The Barbican 

 

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The City Wall in the Barbican Area

This was written by

Jenny Hall
Roman Curator
Department of Early London History & Collections,  Museum of London

The Romans originally built the City wall in about AD200. It was 3.2km in length stretching from the site of the later Tower of London around to Blackfriars. It enclosed an area of 330 acres – the size of the Roman town. An earlier building, however, occupied the Cripplegate area. This was the Roman fort, built in about AD110.  The fort was constructed away from the main area of the town, perhaps on the orders of the emperor Hadrian who disliked soldiers being billeted with the local townspeople. The fort was rectangular in shape, covering 12 acres. It had one gate in each side and internal turrets leading to the sentry walk. The stone-built walls of the fort were 1.2m thick and 4.5m high. The fort was not a defensive measure but was probably built to house the soldiers based in Londinium – those working on the governor’s headquarters staff as clerks, military policemen and guards. Also it provided a resting point for soldiers on their way to the rest of the province of Britannia.  

When the City wall was constructed, therefore, the fort was already in existence and the fort walls had to be extended to bring it up to the same height and width as the City wall. The City wall was built 2.7m in width at its base, tapering to 2.4m. Although the surviving remains show a height of 4.4m, the original height of the wall would have been about 6m high, including the sentry walk. The wall was constructed as two parallel walls of shaped, squared blocks of ragstone, brought by boat from the Medway area of Kent. The Roman laid some 3, 4, or 5 courses before filling the cavity with ragstone rubble and mortar. Large flat clay tiles were then laid across the structure for stability and then further courses were constructed on top in the same fashion until the wall reached the required height. It has been calculated that at least 1 million squared blocks of stone would have been needed for the wall’s construction and would have required skilled labour.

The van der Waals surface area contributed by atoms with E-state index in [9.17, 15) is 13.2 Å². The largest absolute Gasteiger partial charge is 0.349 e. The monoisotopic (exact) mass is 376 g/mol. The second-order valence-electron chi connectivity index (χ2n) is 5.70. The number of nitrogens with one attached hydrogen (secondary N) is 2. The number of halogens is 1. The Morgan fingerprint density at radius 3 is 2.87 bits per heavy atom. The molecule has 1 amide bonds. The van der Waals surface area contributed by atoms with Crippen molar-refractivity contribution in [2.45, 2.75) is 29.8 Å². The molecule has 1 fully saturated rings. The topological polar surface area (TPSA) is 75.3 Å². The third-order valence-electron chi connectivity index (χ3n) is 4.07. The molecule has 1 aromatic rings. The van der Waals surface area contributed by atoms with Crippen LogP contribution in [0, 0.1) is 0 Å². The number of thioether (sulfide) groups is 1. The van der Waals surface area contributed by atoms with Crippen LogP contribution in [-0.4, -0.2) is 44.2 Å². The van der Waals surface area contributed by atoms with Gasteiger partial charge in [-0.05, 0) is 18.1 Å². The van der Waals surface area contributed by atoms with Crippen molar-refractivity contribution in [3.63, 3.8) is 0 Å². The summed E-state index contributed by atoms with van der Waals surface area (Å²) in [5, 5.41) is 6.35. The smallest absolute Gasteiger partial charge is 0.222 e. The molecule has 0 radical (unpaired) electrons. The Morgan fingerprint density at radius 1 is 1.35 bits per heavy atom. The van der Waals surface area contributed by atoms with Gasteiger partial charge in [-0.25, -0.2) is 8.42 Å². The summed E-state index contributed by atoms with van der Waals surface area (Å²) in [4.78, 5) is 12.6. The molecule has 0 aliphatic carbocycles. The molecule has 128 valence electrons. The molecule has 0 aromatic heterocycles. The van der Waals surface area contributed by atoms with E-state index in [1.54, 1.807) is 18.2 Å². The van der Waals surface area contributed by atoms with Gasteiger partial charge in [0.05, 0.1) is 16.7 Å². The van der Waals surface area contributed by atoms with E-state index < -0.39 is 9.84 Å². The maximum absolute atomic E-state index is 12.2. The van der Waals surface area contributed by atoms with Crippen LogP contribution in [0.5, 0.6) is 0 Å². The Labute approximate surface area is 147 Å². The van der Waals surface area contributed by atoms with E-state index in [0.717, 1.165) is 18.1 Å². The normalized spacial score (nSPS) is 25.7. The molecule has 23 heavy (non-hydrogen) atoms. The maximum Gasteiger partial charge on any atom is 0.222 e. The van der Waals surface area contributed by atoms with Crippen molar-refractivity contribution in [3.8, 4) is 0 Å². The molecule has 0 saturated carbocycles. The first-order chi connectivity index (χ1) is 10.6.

Gates were included in the wall at Aldgate, Newgate and Ludgate as well as using the existing gates in the fort at Cripplegate. Later in the Roman period, Aldersgate was added to avoid using the west gate of the fort. A gate was added at Moorgate in the medieval period.  

The landward wall remained the only defence until a riverside wall was constructed in the late 3rd and 4th centuries on the line of present-day Thames Street. Unlike the landward wall, the riverside wall was of different construction, in some areas re-using large stone blocks removed from dismantled structures. Semi-circular towers, bastions, were added in about AD350-364. These towers were 8-9m high sited about 60m apart of the eastern side of the City wall and were solid in construction. Like the riverside wall, they re-used building material, stripping the cemeteries that lay beyond the City wall of their tombstone monuments.  

In the medieval period, the Roman wall was still in existence and was still used for defensive purposes. The wall was rebuilt and heightened but basically remained Roman at the core. The City gates remained in use until the restoration of Charles II. In 1660 the gates were unhinged and the portcullises were wedged open. Towers, three storeys high, were constructed as part of a rebuilding programme initiated by Henry III in 1257 on the western side of the landward wall. They were built as hollow  semi-circles with arrow slits as windows and wooden floors. They were rented out to hermits and in the later medieval period both towers and gates were rented out as houses. 

In the Cripplegate area at St Alphege gardens, a church was built onto the wall in the 11th century and the wall was rebuilt with brickwork battlements during the War of the Roses in 1477. The lake at Wallside mirrors the medieval City ditch while the medieval bastion on the corner is a 13th-century tower built onto the north-west corner of the Roman fort. At Barbers Hall, a 29m stretch of wall is Roman, medieval and later in date. Buildings began to encroach on the wall during the 13th – 16th centuries. In 1607, the Barber-Surgeons built their courtroom incorporating an earlier medieval tower. The semi-circular tower provided the dais to the courtroom. In the 1630’s more buildings including Inigo Jones’ lecture theatre (built 1636). The Hall in Monkwell Street used the City wall as its west wall. In the 18th century, the tower (outside the Museum) was converted into a house and its internal features can be seen as a brick staircase leading up to the first floor. In 1872 the whole area was redeveloped into warehouses and remained so until the area’s destruction in the Blitz of 1940.